On May 22, 2018 the United States Senate passed a resolution recognizing the importance and effectiveness of trauma-informed care. It is a national declaration that supports trauma-informed approaches to treating trauma-impacted individuals who are in so many of our systems.
I referred to the resolution in a past post when it was passed by the House of Representatives. This is now an update to confirm this resolution passed at the Senate level. Here is a quote from the resolution:
“…Adopting trauma-informed approaches in workplaces, communities, and government programs can aid in preventing mental, emotional, physical, and social issues for people impacted by toxic stress or trauma.”
Although passing this resolution has been a lengthy process, our professional community who continues to work diligently to help trauma-impacted children and adults is extremely thankful and pleased.
We have now begun a national movement to inform our professional communities and workplaces about the nature of trauma, how to prevent it, how not to trigger a trauma victim, and how to provide truly effective services to trauma-impacted individuals to mitigate its devastating impact.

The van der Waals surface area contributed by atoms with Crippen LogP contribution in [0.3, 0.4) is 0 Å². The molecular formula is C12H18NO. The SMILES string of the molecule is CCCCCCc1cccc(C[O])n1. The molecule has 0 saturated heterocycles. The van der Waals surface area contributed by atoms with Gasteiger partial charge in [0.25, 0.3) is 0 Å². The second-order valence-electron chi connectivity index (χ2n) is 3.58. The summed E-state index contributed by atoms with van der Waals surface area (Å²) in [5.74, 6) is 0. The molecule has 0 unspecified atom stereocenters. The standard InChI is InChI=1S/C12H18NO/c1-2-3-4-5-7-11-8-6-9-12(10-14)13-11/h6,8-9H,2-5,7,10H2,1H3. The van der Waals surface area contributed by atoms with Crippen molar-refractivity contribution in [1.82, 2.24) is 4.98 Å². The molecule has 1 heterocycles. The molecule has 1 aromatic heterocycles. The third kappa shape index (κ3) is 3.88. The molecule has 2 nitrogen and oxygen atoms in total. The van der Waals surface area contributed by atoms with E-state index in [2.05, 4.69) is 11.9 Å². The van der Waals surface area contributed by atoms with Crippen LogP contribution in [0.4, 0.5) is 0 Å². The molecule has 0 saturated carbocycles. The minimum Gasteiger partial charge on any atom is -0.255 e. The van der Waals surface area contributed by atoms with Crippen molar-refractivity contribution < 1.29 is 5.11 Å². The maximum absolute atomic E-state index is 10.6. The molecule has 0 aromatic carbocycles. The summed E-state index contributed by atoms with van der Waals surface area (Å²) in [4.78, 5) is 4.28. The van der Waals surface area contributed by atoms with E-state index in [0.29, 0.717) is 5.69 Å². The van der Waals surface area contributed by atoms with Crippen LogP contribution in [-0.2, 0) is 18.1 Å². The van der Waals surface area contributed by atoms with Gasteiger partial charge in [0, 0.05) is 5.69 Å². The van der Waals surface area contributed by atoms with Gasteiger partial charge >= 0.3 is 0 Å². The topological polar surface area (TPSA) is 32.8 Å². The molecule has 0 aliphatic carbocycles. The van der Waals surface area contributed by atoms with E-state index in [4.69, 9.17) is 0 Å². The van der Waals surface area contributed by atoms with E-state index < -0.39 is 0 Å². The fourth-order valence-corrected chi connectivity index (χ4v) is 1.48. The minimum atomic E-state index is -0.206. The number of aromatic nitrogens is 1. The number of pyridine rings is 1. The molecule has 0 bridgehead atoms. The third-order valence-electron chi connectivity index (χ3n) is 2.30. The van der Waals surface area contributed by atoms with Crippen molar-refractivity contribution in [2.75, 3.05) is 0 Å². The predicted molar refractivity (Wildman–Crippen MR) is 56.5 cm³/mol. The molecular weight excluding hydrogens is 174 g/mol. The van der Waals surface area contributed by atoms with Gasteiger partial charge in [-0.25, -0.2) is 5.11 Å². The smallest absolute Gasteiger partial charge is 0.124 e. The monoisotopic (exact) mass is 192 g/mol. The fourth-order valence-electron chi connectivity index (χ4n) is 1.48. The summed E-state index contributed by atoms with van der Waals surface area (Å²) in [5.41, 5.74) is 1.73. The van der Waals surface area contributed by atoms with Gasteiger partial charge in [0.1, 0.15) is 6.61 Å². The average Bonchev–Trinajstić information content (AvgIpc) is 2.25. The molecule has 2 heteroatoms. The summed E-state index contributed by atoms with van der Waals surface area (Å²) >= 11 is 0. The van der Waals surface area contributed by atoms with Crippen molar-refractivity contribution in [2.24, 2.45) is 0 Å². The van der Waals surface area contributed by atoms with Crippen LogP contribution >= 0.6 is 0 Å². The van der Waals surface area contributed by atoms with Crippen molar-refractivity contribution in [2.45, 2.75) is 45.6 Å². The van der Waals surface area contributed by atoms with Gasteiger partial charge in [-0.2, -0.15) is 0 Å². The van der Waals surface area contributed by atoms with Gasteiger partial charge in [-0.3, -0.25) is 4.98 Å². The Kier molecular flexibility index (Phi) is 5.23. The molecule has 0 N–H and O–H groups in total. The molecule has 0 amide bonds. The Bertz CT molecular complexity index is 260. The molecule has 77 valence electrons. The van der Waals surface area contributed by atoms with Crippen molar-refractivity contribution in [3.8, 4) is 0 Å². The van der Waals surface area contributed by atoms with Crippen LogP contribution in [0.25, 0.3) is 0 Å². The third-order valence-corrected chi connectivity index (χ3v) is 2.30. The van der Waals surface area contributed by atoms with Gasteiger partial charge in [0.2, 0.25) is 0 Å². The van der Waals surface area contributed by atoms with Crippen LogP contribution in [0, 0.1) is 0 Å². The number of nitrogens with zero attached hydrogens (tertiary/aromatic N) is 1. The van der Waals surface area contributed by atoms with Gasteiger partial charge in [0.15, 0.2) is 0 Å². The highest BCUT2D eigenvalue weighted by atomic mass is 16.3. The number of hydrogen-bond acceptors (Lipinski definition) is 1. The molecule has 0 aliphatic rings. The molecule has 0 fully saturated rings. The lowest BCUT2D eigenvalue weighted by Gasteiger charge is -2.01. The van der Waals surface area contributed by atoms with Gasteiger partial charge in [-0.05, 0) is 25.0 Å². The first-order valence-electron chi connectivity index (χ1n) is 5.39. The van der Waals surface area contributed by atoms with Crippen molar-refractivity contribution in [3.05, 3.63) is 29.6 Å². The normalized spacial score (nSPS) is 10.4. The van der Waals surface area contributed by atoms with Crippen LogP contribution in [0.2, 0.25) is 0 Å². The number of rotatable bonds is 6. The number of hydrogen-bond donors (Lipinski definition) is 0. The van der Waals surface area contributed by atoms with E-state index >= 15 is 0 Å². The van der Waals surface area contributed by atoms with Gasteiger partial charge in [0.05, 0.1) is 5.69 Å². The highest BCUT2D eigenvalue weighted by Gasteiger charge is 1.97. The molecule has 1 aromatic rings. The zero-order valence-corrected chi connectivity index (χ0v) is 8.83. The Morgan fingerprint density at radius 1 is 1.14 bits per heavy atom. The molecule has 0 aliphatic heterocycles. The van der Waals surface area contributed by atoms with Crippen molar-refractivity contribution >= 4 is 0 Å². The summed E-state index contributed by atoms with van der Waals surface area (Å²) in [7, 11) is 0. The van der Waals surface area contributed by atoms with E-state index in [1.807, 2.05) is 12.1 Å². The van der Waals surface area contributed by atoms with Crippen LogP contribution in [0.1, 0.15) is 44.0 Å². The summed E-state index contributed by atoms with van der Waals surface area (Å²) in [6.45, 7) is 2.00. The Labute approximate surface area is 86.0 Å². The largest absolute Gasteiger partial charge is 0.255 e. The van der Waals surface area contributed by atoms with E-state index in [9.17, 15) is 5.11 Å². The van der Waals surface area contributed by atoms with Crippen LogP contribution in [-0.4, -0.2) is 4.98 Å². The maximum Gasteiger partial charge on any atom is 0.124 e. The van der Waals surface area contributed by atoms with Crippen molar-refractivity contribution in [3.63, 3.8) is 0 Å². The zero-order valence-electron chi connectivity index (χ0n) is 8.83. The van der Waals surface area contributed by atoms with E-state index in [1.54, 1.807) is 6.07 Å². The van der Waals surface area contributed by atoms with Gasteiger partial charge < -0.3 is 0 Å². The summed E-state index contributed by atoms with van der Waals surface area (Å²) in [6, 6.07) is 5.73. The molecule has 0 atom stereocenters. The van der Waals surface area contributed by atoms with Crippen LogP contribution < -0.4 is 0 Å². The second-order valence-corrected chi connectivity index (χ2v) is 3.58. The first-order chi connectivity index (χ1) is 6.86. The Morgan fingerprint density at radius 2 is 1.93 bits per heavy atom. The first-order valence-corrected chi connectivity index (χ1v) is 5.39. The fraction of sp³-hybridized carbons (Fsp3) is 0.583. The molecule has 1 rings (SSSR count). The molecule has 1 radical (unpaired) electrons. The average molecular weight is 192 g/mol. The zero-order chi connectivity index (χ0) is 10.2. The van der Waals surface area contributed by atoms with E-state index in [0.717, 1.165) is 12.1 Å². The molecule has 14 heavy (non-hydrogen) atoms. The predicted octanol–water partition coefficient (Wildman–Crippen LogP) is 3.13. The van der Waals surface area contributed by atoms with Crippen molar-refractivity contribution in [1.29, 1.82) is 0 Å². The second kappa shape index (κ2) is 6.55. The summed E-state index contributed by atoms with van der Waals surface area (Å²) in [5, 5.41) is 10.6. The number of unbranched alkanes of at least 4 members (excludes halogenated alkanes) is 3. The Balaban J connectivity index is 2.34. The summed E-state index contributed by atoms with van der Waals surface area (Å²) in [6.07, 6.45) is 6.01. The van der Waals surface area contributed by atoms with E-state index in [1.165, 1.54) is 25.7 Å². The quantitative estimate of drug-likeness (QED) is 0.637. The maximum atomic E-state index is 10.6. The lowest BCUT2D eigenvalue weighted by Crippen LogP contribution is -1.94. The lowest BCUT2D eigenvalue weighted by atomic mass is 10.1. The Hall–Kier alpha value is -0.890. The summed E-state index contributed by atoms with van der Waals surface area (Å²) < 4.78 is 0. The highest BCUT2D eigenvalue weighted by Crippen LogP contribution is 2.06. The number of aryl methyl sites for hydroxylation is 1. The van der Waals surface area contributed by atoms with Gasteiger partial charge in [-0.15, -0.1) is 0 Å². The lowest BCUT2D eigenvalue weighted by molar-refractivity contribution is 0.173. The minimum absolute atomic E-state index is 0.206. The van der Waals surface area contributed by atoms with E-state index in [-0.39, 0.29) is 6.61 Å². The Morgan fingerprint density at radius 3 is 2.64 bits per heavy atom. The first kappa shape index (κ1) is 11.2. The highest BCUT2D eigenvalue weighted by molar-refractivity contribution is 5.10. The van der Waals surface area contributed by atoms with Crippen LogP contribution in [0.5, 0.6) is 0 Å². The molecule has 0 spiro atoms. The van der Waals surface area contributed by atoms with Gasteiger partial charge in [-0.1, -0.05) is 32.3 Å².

For many who suffer from social ills of such as opioid addictions, mental health issues, crime, violence, PTSD and other related behaviors, is a core of unresolved trauma.
For example, if someone is acting out, trying to navigate the emotional pain of the trauma they experienced, their coping behavior is often misunderstood and incorrectly labelled. This mistaken labelling of behavior happens to many students. As a result, they do not receive the proper help which can lead them to a life of being helpless to overcome their obstacles.
We have for years researched, promoted, rationalized and validated the need for finding ways to prevent these social ills. Yet, the majority of our funding reflects has been designated to after-the-fact treatment that may or may not be effective unless it is designed to treat the trauma history and behavior of an individual.
Because of this resolution, May 22nd is now recognized as National Trauma-Informed Awareness Day, and May is National Trauma Awareness Month.
This resolution is a start to what I hope will be a national agenda to train professionals and communities of practice to be trauma-informed and more equipped to care for those they encounter. Then we can truly help more individuals who are wrestling with unresolved trauma.
Gerry Vassar, President/CEO